Friday, 22 October 2010

Iain Duncan Smith - Ignoring the Human Element

Iain Duncan Smith has irritated me today - and probably half the nation.

His comments, harking back to Norman Tebbit thirty years ago, have suggested that the next step in his battle to wean people off welfare will be to send them to jobs potentially several hours away. This is an excerpt from the interview:

There are jobs. They may not be absolutely in the town that you are living in. That's the key point. They may be in a neighbouring town... My point was, you need to recognise that the jobs don't always come to you, sometimes you need to go to the job.

Now, on principle, I agree.

I spent six months commuting from Darlington to Stockton by train with a significant walk to the station at the Darlington end. I was temping whilst studying for my MA in Middlesbrough and was happy to land any job to keep me going. I started work at 8:30 and routinely set off before 7:00. It was a tad cold on those winter mornings but I had my Ipod and a book for the train. It worked out fine, even on the two nights of the week when I had to continue my day onto Middlesbrough and study until 9:00 PM. I think I complained of exhaustion on more than one occasion but I got through it because I knew it wasn't forever.

Perhaps that's the point. I'm not sure if IDS expects such a working situation to be long-term but your life could start to suffer as a result if he does. I'm lucky. I didn't have childcare arrangements or a mortgage (I paid my rent upfront at the beginning of the year). My household bills, my food and my transport costs were all I had to worry about. However, I was lucky.

If you're in a situation where both halves of a couple have a lengthy commute to work then surely extra childcare comes into play? This is notoriously expensive, particularly after-hours. Some people are lucky enough to have family to help out: many haven't. There is no guarantee that when travel costs and extra items such as childcare are deducted from the commuter's wage that they will actually be better off than they were on benefits. Bear in mind that train fares are set to soar and bus subsidies have been cut.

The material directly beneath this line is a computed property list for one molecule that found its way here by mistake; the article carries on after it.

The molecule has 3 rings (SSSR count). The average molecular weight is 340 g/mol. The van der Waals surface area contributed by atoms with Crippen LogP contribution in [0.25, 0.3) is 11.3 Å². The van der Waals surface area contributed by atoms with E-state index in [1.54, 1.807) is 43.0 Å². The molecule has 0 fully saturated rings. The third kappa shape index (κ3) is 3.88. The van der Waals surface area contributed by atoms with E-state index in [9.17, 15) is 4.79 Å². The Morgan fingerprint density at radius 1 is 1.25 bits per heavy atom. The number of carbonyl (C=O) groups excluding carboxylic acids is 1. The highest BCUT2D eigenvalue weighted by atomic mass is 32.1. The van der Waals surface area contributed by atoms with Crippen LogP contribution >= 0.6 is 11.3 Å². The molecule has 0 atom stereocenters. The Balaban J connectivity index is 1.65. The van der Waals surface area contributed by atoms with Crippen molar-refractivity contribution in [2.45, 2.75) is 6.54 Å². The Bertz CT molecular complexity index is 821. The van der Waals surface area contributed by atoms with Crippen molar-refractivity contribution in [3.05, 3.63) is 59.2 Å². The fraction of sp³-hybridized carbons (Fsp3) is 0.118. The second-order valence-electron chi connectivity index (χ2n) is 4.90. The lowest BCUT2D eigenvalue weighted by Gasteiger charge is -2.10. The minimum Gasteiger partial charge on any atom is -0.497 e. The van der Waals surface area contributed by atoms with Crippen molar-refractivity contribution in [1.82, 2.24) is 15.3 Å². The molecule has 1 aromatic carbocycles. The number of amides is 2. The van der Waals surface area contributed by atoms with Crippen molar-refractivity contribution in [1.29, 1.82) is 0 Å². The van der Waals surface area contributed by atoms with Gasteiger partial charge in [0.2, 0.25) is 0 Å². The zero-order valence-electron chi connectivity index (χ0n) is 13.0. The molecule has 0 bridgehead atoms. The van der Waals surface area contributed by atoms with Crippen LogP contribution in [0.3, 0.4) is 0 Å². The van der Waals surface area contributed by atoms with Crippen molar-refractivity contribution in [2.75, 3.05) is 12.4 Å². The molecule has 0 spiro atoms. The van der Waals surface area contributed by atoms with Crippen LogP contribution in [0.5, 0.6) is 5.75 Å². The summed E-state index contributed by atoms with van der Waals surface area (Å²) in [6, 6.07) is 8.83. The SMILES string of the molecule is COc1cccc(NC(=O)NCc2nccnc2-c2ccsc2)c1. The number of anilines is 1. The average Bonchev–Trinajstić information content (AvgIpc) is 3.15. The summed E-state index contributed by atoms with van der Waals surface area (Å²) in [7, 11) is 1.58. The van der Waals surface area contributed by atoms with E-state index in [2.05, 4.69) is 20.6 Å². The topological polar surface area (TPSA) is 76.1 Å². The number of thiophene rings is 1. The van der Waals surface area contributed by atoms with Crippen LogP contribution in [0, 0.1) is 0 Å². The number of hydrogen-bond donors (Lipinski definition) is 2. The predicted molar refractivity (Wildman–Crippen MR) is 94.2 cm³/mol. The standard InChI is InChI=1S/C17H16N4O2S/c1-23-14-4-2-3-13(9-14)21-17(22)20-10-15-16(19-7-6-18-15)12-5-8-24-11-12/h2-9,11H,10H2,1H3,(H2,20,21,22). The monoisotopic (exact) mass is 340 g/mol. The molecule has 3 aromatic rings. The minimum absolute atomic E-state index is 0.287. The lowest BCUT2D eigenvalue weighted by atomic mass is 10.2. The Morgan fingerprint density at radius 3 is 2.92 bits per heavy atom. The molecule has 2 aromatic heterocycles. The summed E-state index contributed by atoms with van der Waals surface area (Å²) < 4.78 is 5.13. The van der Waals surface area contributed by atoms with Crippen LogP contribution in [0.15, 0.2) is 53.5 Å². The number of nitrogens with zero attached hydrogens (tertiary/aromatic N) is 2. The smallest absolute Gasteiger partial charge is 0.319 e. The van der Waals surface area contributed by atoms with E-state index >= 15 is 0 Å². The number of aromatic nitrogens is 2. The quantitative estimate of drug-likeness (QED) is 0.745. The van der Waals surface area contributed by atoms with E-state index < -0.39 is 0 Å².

Admittedly, we're in a sticky situation. There is no quick fix and individuals are going to have to make difficult decisions for some time to come. One of these may be commuting to the next town until things settle down. But how long can families sustain this? More importantly, will there be jobs to go to?

It does come down to a desire to take control of your own life and finances. I am wholeheartedly in favour of this. However, the point where the politicians are failing at the moment is when they persist in lumping the idle scroungers together in one category with the people who have genuinely assessed these options.

There needs to be a human element considered when politicians make these sweeping statements. As we've seen with George Osbourne in the last few days, the human element is usually sadly lacking from their consideration.

1 comment:

  1. Your "human element" is just the same old sissification. If there are jobs in a neighboring town, then why are you still living in a town without jobs? Are you rooted in place like a tree? Is this the European way? Just sit on your duff and bawl for the government to take care of you?

    Show a little initiative. Furthermore, stop whining and analyze the situation. Iain what's his name is not wrong, though he may be expecting too much logic and industry from a society accustomed to feeding at the government trough. Sheesh.